I sit there on my sofa knowing a decision is being made about me at this very moment. A room full of people who’ve only briefly met me (if at all) have the power to make the biggest ruling about my life. To them it will be about facts and results and statistics. It will be analysing, discussing, scrutinising. It will be strict, it will be black and white, it will be ‘Do I fit the criteria or not’. I will just be a case to them, they won’t be thinking about me as a person with a life. They won’t be thinking about what their answer will mean to me. They won’t be thinking about the consequences of saying no. They won’t be thinking about me sitting on that sofa wondering.
I’m wondering about what they are saying. I’m wondering what my results are showing. I’m wondering what they know that I don’t. I’m wondering what their decision will be.
I wash the pots, still wondering. I chop up my salad, still wondering. I talk to the cleaner, still wondering. I cuddle Lottie, still wondering. I might be functioning, speaking, working, chatting, laughing… but today at the back of my mind, half of me is worrying and waiting and wondering. The phone rings, my stomach goes, I literally can’t breathe. But it’s someone else. I chat, I laugh, I listen.. but I’m still wondering.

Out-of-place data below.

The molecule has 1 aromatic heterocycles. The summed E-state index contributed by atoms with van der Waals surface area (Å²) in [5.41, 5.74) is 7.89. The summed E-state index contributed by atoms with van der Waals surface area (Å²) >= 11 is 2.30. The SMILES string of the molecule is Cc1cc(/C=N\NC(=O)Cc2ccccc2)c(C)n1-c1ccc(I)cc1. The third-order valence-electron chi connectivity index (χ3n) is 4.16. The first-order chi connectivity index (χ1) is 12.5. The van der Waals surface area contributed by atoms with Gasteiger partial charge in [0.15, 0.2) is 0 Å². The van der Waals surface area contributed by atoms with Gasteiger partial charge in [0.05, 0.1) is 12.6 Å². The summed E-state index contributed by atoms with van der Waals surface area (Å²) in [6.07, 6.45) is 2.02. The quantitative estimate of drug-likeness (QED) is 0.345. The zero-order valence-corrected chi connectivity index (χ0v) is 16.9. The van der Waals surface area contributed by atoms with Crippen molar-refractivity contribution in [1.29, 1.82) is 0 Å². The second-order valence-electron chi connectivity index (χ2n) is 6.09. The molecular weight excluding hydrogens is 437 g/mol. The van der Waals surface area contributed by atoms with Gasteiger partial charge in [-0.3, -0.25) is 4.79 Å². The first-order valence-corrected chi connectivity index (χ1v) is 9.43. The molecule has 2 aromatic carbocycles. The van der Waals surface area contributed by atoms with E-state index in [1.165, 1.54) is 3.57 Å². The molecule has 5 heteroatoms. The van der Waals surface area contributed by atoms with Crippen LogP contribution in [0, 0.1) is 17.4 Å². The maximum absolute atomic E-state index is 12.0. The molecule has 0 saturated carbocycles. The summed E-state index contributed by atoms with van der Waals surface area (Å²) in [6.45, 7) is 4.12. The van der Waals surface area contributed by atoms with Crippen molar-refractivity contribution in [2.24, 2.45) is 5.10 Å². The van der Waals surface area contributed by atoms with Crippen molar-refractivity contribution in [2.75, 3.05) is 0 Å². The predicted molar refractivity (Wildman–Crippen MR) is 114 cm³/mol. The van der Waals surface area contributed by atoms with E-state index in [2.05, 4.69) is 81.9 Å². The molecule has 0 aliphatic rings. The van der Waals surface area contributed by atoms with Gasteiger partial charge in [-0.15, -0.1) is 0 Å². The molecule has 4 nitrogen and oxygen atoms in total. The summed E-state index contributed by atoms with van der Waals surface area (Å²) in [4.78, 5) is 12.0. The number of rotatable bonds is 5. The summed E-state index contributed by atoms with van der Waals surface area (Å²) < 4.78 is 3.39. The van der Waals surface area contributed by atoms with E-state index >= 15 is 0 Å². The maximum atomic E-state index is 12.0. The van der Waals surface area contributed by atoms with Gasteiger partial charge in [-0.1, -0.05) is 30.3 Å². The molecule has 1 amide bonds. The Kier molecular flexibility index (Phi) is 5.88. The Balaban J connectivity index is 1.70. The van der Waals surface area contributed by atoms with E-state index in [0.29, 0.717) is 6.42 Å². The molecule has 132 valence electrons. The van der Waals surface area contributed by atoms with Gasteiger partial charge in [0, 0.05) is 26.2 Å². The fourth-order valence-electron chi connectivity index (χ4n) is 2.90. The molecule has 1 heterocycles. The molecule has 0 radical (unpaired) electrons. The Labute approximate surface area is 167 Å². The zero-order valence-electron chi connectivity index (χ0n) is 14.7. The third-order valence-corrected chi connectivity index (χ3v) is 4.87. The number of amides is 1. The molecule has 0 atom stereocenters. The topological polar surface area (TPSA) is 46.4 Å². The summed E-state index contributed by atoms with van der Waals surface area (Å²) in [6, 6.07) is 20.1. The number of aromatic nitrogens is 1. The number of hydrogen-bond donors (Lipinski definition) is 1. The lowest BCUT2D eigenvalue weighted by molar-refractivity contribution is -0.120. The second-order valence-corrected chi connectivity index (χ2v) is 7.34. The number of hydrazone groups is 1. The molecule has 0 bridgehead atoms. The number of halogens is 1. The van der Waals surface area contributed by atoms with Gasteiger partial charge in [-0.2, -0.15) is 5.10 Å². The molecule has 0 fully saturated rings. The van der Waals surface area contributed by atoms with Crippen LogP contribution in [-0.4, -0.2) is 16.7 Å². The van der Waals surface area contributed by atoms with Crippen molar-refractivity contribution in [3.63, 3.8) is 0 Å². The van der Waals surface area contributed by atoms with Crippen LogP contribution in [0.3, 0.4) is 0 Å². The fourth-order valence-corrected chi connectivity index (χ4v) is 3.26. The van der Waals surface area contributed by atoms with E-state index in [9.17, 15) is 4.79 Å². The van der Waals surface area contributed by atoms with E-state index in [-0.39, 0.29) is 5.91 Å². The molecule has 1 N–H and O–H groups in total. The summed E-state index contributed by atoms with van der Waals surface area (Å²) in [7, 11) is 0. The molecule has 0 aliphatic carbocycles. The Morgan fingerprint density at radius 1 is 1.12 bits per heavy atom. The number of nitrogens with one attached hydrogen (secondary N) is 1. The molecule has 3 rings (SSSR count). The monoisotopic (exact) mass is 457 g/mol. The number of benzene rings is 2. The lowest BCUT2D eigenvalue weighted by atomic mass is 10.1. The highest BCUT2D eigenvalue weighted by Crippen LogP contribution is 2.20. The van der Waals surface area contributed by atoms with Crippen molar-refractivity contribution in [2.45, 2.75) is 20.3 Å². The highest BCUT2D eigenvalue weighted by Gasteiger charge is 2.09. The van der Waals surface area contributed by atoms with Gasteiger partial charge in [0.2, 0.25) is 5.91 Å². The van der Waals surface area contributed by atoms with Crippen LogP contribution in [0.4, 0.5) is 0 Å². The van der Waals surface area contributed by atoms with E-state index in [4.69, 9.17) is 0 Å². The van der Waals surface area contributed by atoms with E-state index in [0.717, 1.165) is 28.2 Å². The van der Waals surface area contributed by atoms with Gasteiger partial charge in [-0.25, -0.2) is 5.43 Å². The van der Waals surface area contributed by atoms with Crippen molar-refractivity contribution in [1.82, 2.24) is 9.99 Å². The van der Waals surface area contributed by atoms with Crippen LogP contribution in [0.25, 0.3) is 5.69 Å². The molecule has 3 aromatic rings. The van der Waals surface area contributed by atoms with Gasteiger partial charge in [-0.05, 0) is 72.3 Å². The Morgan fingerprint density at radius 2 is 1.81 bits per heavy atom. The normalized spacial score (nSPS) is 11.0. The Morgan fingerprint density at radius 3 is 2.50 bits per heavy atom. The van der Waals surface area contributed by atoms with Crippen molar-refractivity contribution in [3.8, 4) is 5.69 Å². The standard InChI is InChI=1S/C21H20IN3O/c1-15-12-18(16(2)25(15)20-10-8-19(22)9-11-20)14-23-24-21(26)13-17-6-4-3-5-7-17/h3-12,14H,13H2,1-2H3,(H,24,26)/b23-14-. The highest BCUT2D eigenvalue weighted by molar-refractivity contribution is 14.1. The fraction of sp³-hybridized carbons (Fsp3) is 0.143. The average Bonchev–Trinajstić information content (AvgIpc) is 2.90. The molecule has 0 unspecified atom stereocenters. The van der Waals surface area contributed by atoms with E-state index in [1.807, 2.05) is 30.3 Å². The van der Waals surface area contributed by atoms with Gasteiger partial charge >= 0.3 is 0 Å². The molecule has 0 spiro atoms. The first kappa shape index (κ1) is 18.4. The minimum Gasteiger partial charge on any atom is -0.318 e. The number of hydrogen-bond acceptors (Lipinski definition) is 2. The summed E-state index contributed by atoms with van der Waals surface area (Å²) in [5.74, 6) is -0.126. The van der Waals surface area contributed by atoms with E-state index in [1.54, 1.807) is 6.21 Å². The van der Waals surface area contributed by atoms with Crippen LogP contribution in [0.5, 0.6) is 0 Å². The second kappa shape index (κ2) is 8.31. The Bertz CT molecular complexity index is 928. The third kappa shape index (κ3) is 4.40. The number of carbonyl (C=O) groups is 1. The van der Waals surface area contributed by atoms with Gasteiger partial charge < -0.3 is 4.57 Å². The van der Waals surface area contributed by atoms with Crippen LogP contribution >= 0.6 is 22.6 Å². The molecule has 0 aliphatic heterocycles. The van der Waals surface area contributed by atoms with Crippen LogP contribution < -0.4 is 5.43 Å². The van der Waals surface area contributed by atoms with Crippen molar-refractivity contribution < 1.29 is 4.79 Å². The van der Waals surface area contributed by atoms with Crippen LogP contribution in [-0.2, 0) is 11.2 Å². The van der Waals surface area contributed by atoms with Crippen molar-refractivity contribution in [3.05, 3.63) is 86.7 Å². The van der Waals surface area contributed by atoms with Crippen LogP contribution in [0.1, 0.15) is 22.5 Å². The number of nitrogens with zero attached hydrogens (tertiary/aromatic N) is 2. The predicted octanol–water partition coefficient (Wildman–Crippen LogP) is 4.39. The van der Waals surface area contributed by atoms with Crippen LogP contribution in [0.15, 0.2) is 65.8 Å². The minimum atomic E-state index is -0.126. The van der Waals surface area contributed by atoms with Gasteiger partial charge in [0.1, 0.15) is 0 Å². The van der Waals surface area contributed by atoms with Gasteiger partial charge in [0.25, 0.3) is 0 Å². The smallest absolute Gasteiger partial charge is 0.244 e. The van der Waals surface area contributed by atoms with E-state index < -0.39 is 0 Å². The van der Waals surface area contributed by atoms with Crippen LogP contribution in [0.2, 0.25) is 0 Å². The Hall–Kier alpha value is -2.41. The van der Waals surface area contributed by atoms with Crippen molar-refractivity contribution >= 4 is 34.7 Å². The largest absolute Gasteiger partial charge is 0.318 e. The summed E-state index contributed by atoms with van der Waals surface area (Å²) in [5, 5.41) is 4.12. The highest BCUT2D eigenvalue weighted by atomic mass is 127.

And then the call comes. It is time to know the answer. I hear her voice and I can’t breathe, I feel sick, I sit down, I start to shake. And then she talks. And I don’t want to know. I don’t want to hear the answer. This is final, this is the result, this is either my second chance or my death sentence. I’m not ready to know… but I have to listen and be brave.
That phone call was probably the scariest one of my life. But thankfully she said YES – I can go on the transplant waiting list for new lungs at Harefield Hospital. I am so happy and relieved that they have agreed to list me. An enormous weight has been lifted off my shoulders. I know how lucky I am to be given this opportunity as many people get turned down for a range of reasons. Afterwards I caught my breath, and still shaking I immediately rang Phil, who came straight home. We celebrated with a drink in the local pub! For the next few days, I felt exhausted and ill, the emotions of the past few weeks finally catching up with me. I need to return to Harefield in the next week or so to do some final jobs and meet some more people, and then I will be officially put on the list. I therefore assume that I will be listed at the start of July.
I know that I may never get lungs in time (everyday three people die waiting for organs on the list). But now I have hope. Every day, however bad it may be in the future, I will always have hope. And with hope you can carry on.